Understanding Life Experiences from Early Childhood to Old Age
The difference that being female makes to the diagnosis, life and experiences of a person with an Autism Spectrum Disorder (ASD) has largely gone unresearched and unreported until recently. In this book Sarah Hendrickx has collected both academic research and personal stories about girls and women on the autism spectrum to present a picture of their feelings, thoughts and experiences at each stage of their lives.
Outlining how autism presents differently and can hide itself in females and what the likely impact will be for them throughout their lifespan, the book looks at how females with ASD experience diagnosis, childhood, education, adolescence, friendships, sexuality, employment, pregnancy and parenting and aging. It will provide invaluable guidance for the professionals who support these girls and women and it will offer women with autism a guiding light in interpreting and understanding their own life experiences through the experiences of others.
About the Author:
Sarah is autistic. She has worked at Axia-ASD since 2017, diagnosing both NHS and private clients. Prior to this she carried out Non-clinical Assessments independently for the previous 8 years. She has also trained psychiatrists in the diagnosis of female Autism. Sarah has also delivered over 1000 Autism training workshops and conference presentations internationally to all types of professionals from educators and care providers to counsellors and lawyers. She has an unusually blunt and humorous speaking style which is more informal and ‘says it like it is’ more than many professionals. More information can be found on her website on asperger-training.com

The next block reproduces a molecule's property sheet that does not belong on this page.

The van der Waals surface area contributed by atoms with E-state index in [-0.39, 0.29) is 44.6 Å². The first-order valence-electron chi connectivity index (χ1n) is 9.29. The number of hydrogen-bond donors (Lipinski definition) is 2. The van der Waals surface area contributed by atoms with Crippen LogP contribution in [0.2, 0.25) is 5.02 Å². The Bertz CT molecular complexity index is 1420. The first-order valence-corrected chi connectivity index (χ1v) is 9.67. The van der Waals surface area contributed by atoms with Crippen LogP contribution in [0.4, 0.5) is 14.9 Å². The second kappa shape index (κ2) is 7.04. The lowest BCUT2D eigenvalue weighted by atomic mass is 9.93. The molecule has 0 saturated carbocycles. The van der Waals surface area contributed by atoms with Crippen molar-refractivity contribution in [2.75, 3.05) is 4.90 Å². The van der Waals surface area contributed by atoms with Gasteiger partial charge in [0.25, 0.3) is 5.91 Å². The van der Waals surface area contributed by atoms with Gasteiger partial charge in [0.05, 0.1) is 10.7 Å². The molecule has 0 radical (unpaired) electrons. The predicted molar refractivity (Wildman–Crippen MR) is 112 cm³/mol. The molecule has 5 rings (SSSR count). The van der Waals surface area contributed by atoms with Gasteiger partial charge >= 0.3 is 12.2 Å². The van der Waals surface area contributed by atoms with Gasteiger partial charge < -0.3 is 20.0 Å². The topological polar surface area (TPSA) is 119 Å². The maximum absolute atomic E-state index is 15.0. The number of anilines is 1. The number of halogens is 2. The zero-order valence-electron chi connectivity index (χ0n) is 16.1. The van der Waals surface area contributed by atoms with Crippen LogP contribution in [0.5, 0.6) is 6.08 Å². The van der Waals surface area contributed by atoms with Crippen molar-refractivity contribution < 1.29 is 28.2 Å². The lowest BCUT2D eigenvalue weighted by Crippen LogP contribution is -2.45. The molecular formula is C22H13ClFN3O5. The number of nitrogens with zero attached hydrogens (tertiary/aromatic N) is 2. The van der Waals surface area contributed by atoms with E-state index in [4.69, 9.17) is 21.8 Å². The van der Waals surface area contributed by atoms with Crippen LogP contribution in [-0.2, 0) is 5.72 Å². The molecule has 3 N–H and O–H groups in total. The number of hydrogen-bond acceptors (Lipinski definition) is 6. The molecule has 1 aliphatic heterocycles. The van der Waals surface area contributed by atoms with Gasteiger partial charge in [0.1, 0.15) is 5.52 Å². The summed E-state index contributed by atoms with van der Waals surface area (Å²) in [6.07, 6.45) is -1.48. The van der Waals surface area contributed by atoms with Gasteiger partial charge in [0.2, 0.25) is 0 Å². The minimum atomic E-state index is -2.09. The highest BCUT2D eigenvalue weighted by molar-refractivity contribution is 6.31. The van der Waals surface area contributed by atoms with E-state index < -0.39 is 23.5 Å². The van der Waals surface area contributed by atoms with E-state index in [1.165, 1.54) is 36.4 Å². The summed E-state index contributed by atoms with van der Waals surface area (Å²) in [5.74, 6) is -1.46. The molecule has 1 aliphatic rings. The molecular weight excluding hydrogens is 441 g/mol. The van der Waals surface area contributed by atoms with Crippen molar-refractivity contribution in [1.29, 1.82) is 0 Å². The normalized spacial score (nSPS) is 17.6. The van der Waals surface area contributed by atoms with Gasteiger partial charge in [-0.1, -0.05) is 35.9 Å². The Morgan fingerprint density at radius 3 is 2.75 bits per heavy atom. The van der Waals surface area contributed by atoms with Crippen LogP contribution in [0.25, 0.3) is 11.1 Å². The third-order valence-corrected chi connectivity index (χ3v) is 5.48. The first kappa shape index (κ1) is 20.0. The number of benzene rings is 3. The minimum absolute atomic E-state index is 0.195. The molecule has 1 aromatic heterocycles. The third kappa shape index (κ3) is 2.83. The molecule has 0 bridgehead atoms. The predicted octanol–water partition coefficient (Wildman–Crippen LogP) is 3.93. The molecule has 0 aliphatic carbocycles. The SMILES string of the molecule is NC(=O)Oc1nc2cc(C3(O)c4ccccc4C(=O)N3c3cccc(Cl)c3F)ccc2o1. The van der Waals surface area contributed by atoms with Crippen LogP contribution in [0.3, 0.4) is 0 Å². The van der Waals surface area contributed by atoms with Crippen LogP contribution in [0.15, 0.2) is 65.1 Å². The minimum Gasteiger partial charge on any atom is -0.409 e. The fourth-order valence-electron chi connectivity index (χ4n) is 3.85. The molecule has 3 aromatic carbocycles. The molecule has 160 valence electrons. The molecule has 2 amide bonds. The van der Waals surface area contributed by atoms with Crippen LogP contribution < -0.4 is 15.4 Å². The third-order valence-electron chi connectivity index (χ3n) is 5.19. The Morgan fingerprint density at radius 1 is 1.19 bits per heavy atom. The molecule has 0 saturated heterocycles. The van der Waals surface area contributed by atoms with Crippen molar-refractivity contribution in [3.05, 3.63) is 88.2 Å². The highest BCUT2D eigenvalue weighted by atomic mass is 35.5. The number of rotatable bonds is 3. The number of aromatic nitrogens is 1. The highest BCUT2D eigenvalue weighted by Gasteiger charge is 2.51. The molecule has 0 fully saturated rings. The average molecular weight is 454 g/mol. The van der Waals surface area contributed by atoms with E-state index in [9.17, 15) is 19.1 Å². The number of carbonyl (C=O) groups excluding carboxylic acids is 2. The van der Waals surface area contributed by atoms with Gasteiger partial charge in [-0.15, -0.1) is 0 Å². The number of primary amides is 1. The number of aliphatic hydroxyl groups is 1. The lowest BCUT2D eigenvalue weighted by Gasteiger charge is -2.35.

Foreword by Dr Judith Gould, Consultant Clinical Psychologist and Director of The Lorna Wing Centre for Autism:
This book adds to our knowledge by providing an insightful, sensitive analysis of the pattern of behaviours in females from childhood through to old age… This book endorses my clinical experiences in working with females in the autism spectrum and validates the importance of diagnosis at any time in a person’s life. Therefore I would highly recommend this book for all professionals involved in diagnosis and supporting girls and women in the autism spectrum.